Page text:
His bill was immediately referred to the House committee on territories which in the course of its deliberations decided to change the western boundary of the state by having the line run from the foot of Lake Traverse to and through Big Stone lake to its foot and thence by a due south line to the Iowa boundary. It also inserted section 2 of the enabling act as passed, which contains the provisions as to boundary waters mentioned above. With these modifications the bill was reported favorably to the House on January 31, 1857. To the surprise of the opposition Mr. Grow of Pennsylvania, the chairman of the committee, immediately called for the previous question upon the measure. Mr. Phelps of Missouri got the floor long enough to taunt the northern representatives with having themselves violated the Northwest Ordinance, which they had always held sacred in the discussions of slavery, by the creation of six states instead of five from the Northwest territory.

The vote upon the passage of the bill, which was taken almost immediately, was ninety-seven in favor of passage to seventy-five opposed. It has been pointed out by a special student of this measure that eighty-five of the ninety-seven favorable votes came from the North and that forty-eight of the opposing seventy-five votes were from the South. The Democratic and Whig parties each gave the measure a small majority. The members of the American party gave a large majority against the bill but the Republicans balancer this by a still larger majority in favor of the bill.53 In explaining their votes upon the measure several members pointed out that they voted against it because it embodied the principle of alien suffrage and it is very evident that

10 Stat, at Large, 11:166-67.
80 Ibid., 11:195-97.
61 The best general account is by T. F. Moran, in Minn. Hist. Col., 8:148-67.
82 See map, p. 48.
* Moran, in Minn. Hist. Col., 8:151, note; ibid., 8:152, note.

the opposition to alien suffrage was at least the most important pretext if not the most important reason for opposition to the creation of the new state.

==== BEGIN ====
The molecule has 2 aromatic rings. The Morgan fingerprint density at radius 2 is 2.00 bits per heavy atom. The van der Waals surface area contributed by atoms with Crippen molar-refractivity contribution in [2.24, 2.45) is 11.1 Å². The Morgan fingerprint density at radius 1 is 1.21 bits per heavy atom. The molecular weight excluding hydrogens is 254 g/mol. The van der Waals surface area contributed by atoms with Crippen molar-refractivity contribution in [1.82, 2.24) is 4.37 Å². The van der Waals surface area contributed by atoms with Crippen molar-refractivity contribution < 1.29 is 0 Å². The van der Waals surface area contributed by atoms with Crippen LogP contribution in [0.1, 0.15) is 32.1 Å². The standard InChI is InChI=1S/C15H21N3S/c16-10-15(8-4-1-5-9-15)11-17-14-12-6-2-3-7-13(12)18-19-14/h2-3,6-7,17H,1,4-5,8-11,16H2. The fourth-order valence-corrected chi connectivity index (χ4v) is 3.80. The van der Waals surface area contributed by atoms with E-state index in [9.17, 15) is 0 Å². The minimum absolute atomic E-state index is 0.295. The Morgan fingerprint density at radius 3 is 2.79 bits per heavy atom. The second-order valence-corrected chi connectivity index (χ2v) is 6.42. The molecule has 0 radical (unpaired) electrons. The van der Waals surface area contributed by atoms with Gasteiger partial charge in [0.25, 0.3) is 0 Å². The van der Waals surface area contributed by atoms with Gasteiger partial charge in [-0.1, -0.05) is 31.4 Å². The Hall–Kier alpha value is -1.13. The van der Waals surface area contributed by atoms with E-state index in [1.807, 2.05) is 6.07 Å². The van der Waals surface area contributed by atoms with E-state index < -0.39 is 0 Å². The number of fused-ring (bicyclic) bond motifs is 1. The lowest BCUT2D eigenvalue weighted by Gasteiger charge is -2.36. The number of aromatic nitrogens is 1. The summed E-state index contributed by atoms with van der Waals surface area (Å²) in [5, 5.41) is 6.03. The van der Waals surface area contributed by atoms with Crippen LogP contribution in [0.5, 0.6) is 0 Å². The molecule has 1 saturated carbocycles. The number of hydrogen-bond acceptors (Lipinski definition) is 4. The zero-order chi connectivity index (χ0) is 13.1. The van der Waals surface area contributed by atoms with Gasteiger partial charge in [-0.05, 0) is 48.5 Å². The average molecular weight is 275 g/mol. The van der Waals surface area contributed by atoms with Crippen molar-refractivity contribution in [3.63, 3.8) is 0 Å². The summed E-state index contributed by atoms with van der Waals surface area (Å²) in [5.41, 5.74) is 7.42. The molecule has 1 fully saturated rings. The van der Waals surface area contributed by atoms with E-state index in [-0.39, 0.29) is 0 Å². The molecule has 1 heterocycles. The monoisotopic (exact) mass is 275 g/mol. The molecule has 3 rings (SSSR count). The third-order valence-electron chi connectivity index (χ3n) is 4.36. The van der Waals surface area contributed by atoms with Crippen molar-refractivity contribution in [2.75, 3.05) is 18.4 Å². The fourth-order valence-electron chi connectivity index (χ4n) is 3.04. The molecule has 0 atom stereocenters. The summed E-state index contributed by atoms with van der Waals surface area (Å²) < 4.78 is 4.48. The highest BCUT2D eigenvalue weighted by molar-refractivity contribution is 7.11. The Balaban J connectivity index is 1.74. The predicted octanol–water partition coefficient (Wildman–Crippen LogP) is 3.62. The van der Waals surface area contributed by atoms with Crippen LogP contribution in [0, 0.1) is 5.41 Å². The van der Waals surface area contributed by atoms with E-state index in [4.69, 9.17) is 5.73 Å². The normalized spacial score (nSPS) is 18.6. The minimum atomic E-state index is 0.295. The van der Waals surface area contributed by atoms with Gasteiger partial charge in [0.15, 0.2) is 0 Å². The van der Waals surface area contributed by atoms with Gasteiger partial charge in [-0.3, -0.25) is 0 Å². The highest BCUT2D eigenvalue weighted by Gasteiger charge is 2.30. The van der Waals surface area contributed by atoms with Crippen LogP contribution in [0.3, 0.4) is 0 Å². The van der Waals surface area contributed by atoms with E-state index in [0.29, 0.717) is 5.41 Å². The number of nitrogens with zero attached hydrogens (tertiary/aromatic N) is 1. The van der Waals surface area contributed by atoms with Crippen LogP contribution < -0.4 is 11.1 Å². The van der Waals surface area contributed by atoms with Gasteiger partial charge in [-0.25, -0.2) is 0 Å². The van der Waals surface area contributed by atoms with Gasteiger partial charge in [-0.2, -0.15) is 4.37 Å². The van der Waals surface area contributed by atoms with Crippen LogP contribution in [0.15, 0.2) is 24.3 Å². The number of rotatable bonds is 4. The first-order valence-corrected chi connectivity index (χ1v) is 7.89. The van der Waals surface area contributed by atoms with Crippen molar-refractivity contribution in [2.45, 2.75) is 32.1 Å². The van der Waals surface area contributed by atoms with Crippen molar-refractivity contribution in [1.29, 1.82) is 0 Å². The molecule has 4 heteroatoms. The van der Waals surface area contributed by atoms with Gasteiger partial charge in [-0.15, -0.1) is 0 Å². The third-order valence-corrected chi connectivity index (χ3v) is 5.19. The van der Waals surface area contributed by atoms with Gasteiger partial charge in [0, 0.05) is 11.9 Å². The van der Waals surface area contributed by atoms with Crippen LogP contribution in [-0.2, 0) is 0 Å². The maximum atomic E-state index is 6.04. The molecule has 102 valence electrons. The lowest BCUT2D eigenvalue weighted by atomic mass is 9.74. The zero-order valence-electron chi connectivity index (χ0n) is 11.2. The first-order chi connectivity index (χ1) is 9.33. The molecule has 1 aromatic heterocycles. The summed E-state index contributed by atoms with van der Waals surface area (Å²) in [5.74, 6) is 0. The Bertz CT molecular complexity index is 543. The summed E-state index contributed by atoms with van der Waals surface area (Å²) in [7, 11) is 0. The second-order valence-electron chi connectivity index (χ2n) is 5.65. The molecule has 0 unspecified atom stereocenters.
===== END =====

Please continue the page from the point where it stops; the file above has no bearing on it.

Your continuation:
The bill as passed by the House of Representatives reached the Senate on February 2 and on the 18th was reported back without amendment by Senator Douglas as chairman of the Senate committee on territories. Three days later the measure came up for debate.

The Minnesota bill was accompanied by another for the empowering of the people of Oregon also to create a state government. The Senate committee had proposed an amendment to the Oregon bill to restrict the suffrage to citizens. They had left the Minnesota bill unchanged. The Minnesota situation with reference to this matter, as was partially explained by Senator Douglas, 54 was that the organic act of the territory had authorized the territorial legislature to establish suffrage qualifications subject to the provision that no alien should be allowed to vote until he had indicated his intention to become a citizen of the United States, and had sworn to support the federal constitution and the organic act of the territory.55 The legislative assembly had enacted that alien declarants who had resided two years in the United States and had taken the oath provided by the organic act, and also persons of mixed white and Indian blood who had adopted the customs and habits of civilization should be entitled to vote in the territory as fully as American citizens.56 The enabling act intended merely to continue the existing electorate for the purpose of adopting a state constitution.

Senator Biggs of North Carolina offered an amendment to the effect “That only citizens of the United States shall be entitled to vote at the election provided for by this act."57 Very strong support developed for this proposal. It seemed particularly wrong to many senators to permit aliens with little or no attachment to the country to participate in the creation of a new state. Senators Douglas, Seward, and others favored the bill as it stood, but the Biggs amendment was carried by a vote of twenty-seven to twenty-four. It was again a case of South versus North. Twenty-three of the twenty-seven votes for the Biggs amendment came from the South.58

The end of the session of Congress was less than two weeks away, and at this juncture the Senate and the House had not agreed upon the same bill for the admission of Minnesota. How hard Mr. Rice and other friends of Minnesota must have worked in the next few days to bring about the agreement of the two houses upon the bill can only be conjectured. On the day when the Senate passed the bill as amended Senator Hale of New Hampshire gave notice of his intention to move for a reconsideration. He carried out

o Cong. Globe, 34 Cong., 3 sess., p. 813.
& Organic act, sec. 5.
56 Rev. Stat. Minn. Terr., 1851, ch. 5, sec. i.

Cong. Globe, 34 Cong., 3 sess., p. 808. & Moran, in Minn. Hist. Col., 8:158, note.